Agreement between two or more parties that creates for each party a duty to do something (e.g., to provide goods at a certain price according to a specified schedule) or a duty not to do something (e.g., to divulge an employer's trade secrets or financial status to third parties). A party's failure to honour a contract allows the other party or parties to bring an action for damages in a court of law, though arbitration may also be pursued in an effort to keep the matter confidential. In order to be valid, a contract must be entered into both willingly and freely. A contract that violates this principle, including one made with a legal minor or a person deemed mentally incompetent, may be declared unenforceable. A contract also must have a lawful objective.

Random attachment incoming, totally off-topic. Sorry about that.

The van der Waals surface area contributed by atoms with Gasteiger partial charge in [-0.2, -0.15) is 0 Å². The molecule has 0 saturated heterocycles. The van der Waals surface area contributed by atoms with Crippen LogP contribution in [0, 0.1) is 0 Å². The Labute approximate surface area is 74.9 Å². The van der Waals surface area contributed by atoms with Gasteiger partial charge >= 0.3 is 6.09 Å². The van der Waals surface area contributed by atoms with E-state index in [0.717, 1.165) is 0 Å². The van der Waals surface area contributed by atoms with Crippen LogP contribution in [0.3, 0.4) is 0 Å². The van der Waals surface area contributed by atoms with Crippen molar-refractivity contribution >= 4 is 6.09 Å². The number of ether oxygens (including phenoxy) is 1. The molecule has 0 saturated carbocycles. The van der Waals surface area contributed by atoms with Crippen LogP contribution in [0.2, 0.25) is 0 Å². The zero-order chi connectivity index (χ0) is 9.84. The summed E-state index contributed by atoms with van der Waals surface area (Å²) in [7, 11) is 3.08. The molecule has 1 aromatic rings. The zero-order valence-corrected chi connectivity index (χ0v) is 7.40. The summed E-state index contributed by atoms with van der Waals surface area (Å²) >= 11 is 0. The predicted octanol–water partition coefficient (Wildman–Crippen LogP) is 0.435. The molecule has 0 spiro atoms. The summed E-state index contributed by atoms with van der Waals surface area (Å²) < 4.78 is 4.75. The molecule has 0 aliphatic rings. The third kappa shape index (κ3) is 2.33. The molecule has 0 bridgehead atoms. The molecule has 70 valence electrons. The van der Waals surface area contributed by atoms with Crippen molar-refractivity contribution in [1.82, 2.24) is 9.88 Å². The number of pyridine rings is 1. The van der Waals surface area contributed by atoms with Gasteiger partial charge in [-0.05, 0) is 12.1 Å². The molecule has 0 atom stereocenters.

This entry comes from Encyclopædia Britannica Concise.
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